How To Remove the Stock Radio and Install New on 2002 Honda Civic EX

After getting tired of not having USB/audio input, I decided to replace the stock radio in my Honda Civic. I bought the Alpine CDE-121, and instead of replacing the entire console, I got the Metra 99-7897 which only replaces the the trim around the radio itself.

  1. Here’s the stock setup for my 2002 Honda Civic Ex:

  2. Last night, I took care of the wire harness while relaxing on the couch. It’s pretty easy if you know what you’re doing. Basically, you have two wire harnesses: one that connects to your car (a separate purchase) and the one that connects to the radio (comes with the radio). Apparently there’s a standard for color coding, but I checked both sets of diagrams anyway to make sure. Sure enough, all the colors matched. So it was a simple process of stripping the end of each wire, finding its match, stripping that wire, twisting them together, and then putting the crimp cap on and crimping it. There were a total of 14 connections that I did. Probably took me about an hour or so, but I think someone who’s more practiced doing that stuff could probably do it in about 15 minutes.

  3. First things first – I disconnected the negative terminal of the car’s battery to prevent any sort of electrical short. That done, I’m back in the car, and the point of entry to the dash is the panel below the radio/climate control panel. It has the cigarette lighter / 12V socket in there. I just used a trim tool to work around the edges, disengaging the clips until I got it opened.

  4. Here’s that panel opened up:

  5. Here’s what the inside of that panel looks like up close. If you’ll notice the ribbed wire tubing in the picture above connecting to the 12V jack – it’s the same one as in this picture, toward the bottom center. At the top, you’ll see the two bolts that hold the above assembly into place. They’re 8mm, and in fact, all the screws and bolts are 8mm during this process. Anyway, off they go.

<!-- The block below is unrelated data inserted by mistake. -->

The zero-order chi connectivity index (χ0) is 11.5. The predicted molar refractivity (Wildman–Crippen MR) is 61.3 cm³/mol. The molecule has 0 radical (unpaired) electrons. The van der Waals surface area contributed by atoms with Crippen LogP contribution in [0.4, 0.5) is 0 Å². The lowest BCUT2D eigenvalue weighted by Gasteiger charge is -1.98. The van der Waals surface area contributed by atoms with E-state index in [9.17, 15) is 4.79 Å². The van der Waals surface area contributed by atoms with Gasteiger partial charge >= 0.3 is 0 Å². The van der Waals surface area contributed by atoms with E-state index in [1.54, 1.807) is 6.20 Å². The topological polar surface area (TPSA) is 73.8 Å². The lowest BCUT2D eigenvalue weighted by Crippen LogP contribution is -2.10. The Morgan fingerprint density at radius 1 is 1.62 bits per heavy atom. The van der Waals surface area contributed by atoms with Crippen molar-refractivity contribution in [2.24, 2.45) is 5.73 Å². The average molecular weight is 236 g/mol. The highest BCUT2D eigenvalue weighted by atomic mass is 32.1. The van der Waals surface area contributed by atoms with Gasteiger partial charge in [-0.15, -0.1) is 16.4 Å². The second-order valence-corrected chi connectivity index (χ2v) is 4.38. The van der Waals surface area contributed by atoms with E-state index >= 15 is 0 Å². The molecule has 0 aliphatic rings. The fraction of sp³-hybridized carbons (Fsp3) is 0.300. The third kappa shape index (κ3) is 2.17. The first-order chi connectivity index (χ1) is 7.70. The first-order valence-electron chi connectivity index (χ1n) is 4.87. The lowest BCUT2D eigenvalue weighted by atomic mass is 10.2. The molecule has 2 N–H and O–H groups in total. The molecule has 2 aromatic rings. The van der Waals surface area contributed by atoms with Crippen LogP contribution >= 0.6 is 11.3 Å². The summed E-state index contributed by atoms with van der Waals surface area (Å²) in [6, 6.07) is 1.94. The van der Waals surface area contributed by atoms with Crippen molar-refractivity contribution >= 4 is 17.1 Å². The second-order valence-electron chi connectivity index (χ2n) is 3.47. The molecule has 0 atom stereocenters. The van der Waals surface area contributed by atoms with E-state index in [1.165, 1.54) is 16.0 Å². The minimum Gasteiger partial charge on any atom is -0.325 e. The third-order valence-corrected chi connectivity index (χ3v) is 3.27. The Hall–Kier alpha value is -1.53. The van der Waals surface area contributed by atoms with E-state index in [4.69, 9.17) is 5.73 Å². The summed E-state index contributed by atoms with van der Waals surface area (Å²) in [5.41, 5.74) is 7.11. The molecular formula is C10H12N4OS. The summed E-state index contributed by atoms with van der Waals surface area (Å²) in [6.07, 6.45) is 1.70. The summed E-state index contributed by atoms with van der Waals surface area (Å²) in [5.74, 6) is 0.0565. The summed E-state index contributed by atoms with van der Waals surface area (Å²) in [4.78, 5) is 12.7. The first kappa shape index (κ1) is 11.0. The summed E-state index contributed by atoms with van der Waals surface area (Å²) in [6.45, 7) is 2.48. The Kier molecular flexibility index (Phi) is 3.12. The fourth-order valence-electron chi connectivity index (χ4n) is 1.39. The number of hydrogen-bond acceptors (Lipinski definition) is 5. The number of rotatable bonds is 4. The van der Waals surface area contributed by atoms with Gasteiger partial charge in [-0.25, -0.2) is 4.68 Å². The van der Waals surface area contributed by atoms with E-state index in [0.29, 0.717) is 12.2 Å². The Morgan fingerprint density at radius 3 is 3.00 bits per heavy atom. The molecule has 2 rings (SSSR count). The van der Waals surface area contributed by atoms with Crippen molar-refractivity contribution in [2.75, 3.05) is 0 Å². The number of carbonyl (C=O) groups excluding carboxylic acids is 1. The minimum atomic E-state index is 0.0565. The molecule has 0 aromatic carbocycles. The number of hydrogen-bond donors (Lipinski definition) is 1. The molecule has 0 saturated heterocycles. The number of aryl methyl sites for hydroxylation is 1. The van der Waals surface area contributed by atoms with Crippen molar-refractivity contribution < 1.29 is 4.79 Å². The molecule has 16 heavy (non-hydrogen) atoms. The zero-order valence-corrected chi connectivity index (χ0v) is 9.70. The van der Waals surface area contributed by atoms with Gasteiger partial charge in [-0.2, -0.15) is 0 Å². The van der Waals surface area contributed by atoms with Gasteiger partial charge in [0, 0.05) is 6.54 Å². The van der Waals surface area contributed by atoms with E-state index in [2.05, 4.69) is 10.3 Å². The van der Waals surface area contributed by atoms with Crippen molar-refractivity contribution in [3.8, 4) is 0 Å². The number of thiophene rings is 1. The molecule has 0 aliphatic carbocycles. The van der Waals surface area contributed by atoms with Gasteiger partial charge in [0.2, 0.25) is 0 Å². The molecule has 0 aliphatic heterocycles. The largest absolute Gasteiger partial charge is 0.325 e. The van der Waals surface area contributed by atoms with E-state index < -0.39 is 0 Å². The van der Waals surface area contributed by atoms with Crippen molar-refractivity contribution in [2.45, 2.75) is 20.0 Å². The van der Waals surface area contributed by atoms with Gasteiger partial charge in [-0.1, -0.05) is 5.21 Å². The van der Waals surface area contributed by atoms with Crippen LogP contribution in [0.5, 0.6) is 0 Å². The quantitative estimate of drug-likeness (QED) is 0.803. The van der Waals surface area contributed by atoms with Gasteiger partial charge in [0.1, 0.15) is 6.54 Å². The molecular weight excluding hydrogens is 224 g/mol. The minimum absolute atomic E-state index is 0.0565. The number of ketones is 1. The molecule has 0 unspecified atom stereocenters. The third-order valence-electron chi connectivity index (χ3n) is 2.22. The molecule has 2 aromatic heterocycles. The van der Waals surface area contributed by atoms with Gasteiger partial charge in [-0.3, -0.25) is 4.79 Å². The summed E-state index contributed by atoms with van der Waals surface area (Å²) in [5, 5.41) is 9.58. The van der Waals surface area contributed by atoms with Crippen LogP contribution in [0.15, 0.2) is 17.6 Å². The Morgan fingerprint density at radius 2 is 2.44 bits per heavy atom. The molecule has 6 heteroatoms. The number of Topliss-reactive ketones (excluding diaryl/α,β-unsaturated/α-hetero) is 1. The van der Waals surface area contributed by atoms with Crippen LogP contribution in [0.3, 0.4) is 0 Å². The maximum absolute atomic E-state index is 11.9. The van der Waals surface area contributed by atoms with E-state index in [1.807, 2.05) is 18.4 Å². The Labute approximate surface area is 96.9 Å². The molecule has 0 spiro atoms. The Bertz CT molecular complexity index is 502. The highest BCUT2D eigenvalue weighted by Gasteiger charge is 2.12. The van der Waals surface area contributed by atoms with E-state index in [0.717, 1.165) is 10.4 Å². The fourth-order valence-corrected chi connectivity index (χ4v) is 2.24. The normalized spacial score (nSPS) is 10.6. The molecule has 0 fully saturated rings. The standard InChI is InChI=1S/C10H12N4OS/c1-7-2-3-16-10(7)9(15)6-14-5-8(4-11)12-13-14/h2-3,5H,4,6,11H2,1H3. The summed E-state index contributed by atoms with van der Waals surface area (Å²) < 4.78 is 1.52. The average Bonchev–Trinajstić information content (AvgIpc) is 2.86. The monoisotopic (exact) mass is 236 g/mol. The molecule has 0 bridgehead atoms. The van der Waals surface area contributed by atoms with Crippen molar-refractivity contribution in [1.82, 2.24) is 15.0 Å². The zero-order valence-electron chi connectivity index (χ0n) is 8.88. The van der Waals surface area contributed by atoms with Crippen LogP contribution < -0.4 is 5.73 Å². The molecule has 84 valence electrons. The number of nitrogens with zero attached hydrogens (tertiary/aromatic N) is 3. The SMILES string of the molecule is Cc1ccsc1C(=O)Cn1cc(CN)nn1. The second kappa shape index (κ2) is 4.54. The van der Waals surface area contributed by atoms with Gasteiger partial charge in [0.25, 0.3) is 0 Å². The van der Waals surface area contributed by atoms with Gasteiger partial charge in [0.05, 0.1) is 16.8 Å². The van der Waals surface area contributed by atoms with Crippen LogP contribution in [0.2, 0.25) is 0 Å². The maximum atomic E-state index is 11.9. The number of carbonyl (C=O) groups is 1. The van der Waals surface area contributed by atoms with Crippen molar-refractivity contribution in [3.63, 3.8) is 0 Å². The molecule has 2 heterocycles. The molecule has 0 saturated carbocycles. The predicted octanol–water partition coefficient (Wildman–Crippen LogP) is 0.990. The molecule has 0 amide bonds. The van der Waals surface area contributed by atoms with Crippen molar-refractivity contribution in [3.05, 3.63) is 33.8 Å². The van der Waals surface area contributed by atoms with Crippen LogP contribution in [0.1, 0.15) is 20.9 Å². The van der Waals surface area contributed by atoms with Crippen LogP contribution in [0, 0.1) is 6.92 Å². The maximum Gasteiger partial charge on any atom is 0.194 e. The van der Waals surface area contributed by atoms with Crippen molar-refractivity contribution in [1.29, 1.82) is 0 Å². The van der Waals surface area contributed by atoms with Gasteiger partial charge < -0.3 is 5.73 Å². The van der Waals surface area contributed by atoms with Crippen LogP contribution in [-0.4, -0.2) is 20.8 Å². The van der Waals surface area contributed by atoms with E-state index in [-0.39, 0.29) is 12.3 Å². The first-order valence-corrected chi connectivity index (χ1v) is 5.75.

6. Once those two bolts are out, I start working the above panel with a trim tool. This panel has 9 separate clips holding it into place. Working around the edge a few laps finally gets the panel dislodged. From there, I disconnected all the wiring from the back (about 5 or so different wiring harnesses, all different shapes so you can’t put them back incorrectly).

  7. Here’s the radio / climate control assembly, removed from the car and ready to be worked on.

  8. First off, I’ll need to disconnect the climate control module. The knobs have been removed from the front, and then the back has 3 screws securing it (1 of which I’ve already removed):

  9. Once the climate control module is off, I can get the actual radio out of there. Each side of the radio has two 8mm bolts securing it to the assembly. All 4 should be removed.

  10. Here’s the stock radio, completely removed.

  11. Here’s the assembly, I already put the metal sleeve in and forgot to take a picture of it by itself. The sleeve came with the radio, and I just slid it in from the front until a gentle ‘click’

  12. After that, I slid the radio itself in. There are holes on the side of the radio, and also on the assembly, so you need to match those up so a bolt can go through both of them. The radio should come with its own bolts that should be used. In my case, I think the radio was set further back than I would have preferred, but it’s not too bad. I secured the radio in the assembly with the bolts

  13. Now I’ve brought the assembly back out to the car, and plugged all the wiring harnesses in. I re-connect the battery’s negative terminal, puts the keys in the ignition and hope everything works. It does! I do fade/balance tests, and all the speakers have good volume and quality. Radio works, iPod integration works, and it behaves how you’d expect. So now I just put everything back together, since I’m done connecting and testing.

  14. I clipped in the faceplate bracket I bought to allow me to keep the stock assembly (I like the little cubby with the door, rather than just an open slot). After some tricky situations of fitting everything back together, I got it.

2 thoughts on “How To Remove the Stock Radio and Install New on 2002 Honda Civic EX

  1. Hey, I think your blog might be having browser compatibility issues. When I look at your blog site in Safari, it looks fine but when opening in Internet Explorer, it has some overlapping. I just wanted to give you a quick heads up! Other then that, awesome blog!

    • Hmmm… It looks ok to me in IE9. I actually don’t worry too much about older versions of IE, since it’s a lot of work getting any site to look right in both IE and all other browsers that more or less conform to the W3C standards (such as Firefox, Opera, Chrome).

      Thanks for the comment!

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